The firm of Albert Carter was built up mainly by concentration on modern art as applied to silver and enamel-ware.
Mr Carter himself had a distinguished career, both as student and manufacturer, and he was one of the few master men in the trade to whom that unduly laboured term ‘artist-craftsman’ may fairly be applied.
They were the only firm in the country who specialized exclusively in the production of enamel goods.
The majority of these goods were of particular appeal to women – such articles as vanity boxes, puff bowls, manicures, and brush sets.
Mr Carter’s reputation for high-class enamelled silverware was worldwide and the Queen’s interest in his work was well known.
The business was founded in 1900 when Mr Carter, after studying for a number of years at the Birmingham Central School of Arts and Crafts, opened as a master-man in Northampton Street, as a designer and craftsman to the trade
In the previous fifteen years, he had learned his craft from many well-known masters.
The head of the art school was Edward Taylor and his staff included Meteyard, Creswick, Movio, Jelley, and Catterson Smith.
Louis Joseph, one of the finest enamellers we have seen in England, taught the art to Mr Carter, who, later, was one of the first men to produce modern enamel work in Birmingham.
A silver casket presented to the King of Greece by Queen Victoria was among the first work he undertook as a master-man.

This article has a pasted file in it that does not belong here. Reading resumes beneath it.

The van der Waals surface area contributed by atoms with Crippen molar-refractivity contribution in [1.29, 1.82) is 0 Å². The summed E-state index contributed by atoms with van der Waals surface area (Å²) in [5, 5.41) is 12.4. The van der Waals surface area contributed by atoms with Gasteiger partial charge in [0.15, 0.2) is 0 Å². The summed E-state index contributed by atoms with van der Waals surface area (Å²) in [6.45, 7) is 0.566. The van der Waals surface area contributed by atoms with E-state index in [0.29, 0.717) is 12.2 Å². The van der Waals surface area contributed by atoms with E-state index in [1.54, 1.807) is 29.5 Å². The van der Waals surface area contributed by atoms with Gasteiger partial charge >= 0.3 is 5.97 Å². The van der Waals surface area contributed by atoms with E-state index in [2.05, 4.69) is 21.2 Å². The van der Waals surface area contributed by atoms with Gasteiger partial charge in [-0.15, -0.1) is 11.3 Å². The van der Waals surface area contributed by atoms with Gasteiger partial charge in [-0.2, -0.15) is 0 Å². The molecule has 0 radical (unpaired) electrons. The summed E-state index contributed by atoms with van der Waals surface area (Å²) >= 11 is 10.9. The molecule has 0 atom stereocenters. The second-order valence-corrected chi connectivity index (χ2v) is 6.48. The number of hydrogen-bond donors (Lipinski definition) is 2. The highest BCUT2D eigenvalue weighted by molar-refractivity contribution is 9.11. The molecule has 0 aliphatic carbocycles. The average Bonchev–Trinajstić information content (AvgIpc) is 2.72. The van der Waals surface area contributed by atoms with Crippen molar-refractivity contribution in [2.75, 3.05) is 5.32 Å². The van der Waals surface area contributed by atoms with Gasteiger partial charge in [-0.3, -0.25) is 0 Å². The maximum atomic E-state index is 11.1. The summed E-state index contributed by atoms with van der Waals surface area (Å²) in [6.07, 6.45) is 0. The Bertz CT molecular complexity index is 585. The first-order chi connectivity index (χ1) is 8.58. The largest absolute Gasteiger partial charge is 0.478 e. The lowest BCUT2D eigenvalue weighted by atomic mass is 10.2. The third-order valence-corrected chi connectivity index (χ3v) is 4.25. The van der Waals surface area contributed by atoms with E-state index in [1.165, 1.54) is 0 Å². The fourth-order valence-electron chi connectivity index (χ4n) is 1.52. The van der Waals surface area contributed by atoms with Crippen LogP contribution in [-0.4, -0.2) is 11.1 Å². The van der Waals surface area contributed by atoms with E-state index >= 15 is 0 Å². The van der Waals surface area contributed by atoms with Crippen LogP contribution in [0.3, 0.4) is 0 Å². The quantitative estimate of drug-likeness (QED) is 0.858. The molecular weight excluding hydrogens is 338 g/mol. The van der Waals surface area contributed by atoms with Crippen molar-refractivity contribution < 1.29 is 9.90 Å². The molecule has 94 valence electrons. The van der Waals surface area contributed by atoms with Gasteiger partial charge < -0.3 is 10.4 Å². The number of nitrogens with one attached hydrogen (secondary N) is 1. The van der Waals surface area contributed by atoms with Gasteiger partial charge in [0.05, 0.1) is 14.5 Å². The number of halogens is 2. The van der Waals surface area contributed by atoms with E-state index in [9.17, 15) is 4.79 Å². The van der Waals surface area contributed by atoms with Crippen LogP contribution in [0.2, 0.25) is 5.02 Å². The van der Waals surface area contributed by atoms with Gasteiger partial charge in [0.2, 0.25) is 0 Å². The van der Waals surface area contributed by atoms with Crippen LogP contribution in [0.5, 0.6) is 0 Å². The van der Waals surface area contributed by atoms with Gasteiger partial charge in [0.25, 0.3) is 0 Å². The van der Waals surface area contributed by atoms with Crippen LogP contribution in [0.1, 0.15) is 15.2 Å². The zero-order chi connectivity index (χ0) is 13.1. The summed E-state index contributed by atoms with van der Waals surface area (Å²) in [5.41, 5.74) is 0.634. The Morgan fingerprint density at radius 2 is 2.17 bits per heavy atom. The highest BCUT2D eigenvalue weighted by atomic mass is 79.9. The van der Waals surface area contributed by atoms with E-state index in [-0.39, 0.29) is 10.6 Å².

He produced many other outstanding pieces – notably a beautiful alms dish in Malmesbury Abbey and the memorial to Vernon Austin, only son of Sir Herbert Austin, which is in St. Martin’s, Canterbury, the oldest church in England. The mounting in silver repousse of chairs used by the King and Queen when they were crowned at the Durbar of India was also entrusted to Mr Carter.
Up to date machinery and methods were employed in the Frederick Street (Vicarage Works) factory, where the firm was working from in 1935, but it is only by the most highly skilled workmanship and the personal supervision of the principal that they were able to produce work of such beauty of design and finish – modern enamelled silver-ware which was among the finest in the world.
Silversmith to Queen Mary
‘Mr Albert Carter, of Birmingham, has just been honoured by the granting of a royal warrant appointing him silversmith to Queen Mary. This is the first time for many years that a member of the jewellery trade has received a royal warrant and the first time on record that it has been granted to an individual silversmith in Birmingham.
Queen Mary has been keenly interested in Mr. Carter’s work in silver and enamel for a number of years and he has carried out numerous special orders for her and for King George V. Since the B.I.F. of 1924, Queen Mary has made a point of visiting Mr Carter’s stand and inspecting all the articles he displayed.
Mr Carter is chairman of the art and technical committee of the B J A and also of the Exhibition Committee. He is a former President’.
Source: April 1938 British Jeweller